Did you get a water cutoff notice from DeKalb County in January, but no bill in December? You are not alone. Interim DeKalb County CEO Lee May said this impacted about 8,500 customers and he’s working to rectify the issue. The plan is to give a credit on a future bill for any late fees, said May. When asked about fees incurred through using an online bill pay, May said that any fees paid due to the county’s mishap would be credited.
May hosted a county meeting in Dunwoody late last week to talk about proposed changes to sanitation services, but also addressed other topics including the recent mistake in water charges, trouble doing business with the county, and taxes. May apologized for the “major hiccup” with the water bills and said that letters were expected to be sent by Feb. 6 to those affected.
State Sen. Fran Millar (R-Dunwoody) told May and others in attendance that one of the most pressing issues in DeKalb was the property tax assessment freeze. This was renewed five years ago for five years, said Millar, and is due at the end of this year.
“If we don’t extend that at the general assembly, you will get hit with 10 years of tax assessment increases on your homes,” said Millar who has asked May to ask the House and Senate to make the freeze permanent. May responded that he has a resolution on the Board of Commissioners’ agenda to extend the freeze.
Millar countered that the extension is only for five more years. “I don’t want to go through this again,” said Millar.
Commissioner Nancy Jester also asked May to address a 2015 property tax increase proposed by May for cities in DeKalb, but not for unincorporated areas.
“I think we can make some cuts before we start using the cities to start subsidizing unincorporated areas,” said Jester, “which I think is what is going on.”
The increase, said Jester, was 14 percent to 34 percent depending on the city.
May acknowledged that his budget reflected an increase in taxes for people who live in incorporated areas of the county, but said that in 2014. cities experienced a 14 percent to 34 percent decrease. Also, said May, cities participate in only five of eight funds in the county’s budget.
“When we make adjustments in one fund in unincorporated DeKalb, then we have to make adjustments in other areas to maintain the current level of 21.21 mils in unincorporated areas,” said May. “My goal is to have a net reduction over a two-year period (this year and next year) of your taxes.” May said he is submitting his amended budget to the BOC on Tuesday, Feb. 10.
Jester also asked May to talk about moving county services from downtown Decatur to the Memorial Drive area, which she did not support.
“Downtown Decatur is just not convenient to people that don’t live around downtown Decatur,” said May. “My recommendation will be to transition more of our employees and services to a more accessible area of the county, which is Memorial Drive.”
On the topic of doing business with DeKalb County, Dunwoody councilwoman Lynn Deutsch told May that she consistently hears of difficulties. Deutsch cited a recent example of trying to cancel a business license, but also said she’s heard it’s hard to get a business license. “To me, we need a big fix,” said Deutsch.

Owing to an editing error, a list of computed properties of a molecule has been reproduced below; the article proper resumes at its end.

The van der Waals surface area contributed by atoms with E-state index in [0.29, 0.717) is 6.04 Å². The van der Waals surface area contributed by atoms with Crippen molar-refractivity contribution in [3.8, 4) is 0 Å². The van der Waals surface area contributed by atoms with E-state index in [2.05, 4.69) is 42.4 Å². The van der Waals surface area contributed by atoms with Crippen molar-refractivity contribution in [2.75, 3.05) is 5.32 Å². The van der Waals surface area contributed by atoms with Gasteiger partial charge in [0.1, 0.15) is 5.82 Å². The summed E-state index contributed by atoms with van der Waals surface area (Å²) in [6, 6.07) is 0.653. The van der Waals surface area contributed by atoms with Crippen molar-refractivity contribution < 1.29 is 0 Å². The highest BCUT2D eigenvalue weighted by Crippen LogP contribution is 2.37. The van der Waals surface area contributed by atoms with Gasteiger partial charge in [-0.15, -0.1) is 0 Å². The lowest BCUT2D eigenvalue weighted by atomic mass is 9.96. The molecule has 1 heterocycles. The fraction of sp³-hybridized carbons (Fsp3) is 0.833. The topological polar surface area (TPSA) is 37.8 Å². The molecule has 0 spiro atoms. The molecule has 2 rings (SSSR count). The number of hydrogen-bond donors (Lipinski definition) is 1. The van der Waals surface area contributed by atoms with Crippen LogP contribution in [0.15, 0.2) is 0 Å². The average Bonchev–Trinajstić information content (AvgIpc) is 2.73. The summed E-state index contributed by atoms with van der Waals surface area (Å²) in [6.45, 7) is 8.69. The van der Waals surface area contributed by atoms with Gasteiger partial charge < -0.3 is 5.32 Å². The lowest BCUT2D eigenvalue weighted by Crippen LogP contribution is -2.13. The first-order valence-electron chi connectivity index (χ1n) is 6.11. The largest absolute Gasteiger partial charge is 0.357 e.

May responded that this is not his fault, but it is his problem to solve.
“We’ve had major challenges with that,” said May and “we’re nowhere near where we need to be.”
The county hired a consultant, said May, to help the county attain a more business friendly environment. .
Jester said she applauds May on structural changes to ensure ownership on processes, but asked how the county will remove employees who are obstructionists. “I’m afraid there’s a hesitation to fire people who don’t want to work well,” said Jester.
In response, May cited a recent reorganization of the county’s purchasing department where “about one-third” of the department’s staff was let go. Every position was retitled with new job descriptions and everyone had to apply for a position that met their qualifications and skills, said May. The jobs were open to external and internal candidates.
“I was nervous,” said May. “Let’s be honest, in government we get scared about firing people because we don’t want to get sued.”
On sanitation, May said that the BOC was being asked to vote to implement once-a-week pickup for trash, recyclables, and yard waste. After an operational test for thousands of county residents, May indicated that at least 70 percent of residents were in favor of the switch. Without the change, the county would have to increase the current $265 per year fee.
May indicated that to keep multiple sanitation pickups per week, residents would likely have to pay an additional $80 per year. Mayor Mike Davis asked if Dunwoody could opt in to the single day or “stay with what we had.”
DeKalb Sanitation Director Bill Malone said that the county could provide current levels of service for the entire city if the BOC approves. However, said Malone, the county sanitation department could not split services within a city.
Deutsch voiced concern about the new county-supplied trash containers due to their large 65-gallon size. These are prohibitive for those in cluster neighborhoods where homeowners association rules do not allow cans outside of garages, said Deutsch.
If the single day pickup is implemented, said Malone, then every household could opt for a smaller container; either a 35 gallon or 45 gallon size. Initially, every household would receive a complimentary 65-gallon container. A 95-gallon container was also an option for a $15 charge. Containers under the 95-gallon size would be free to county residents.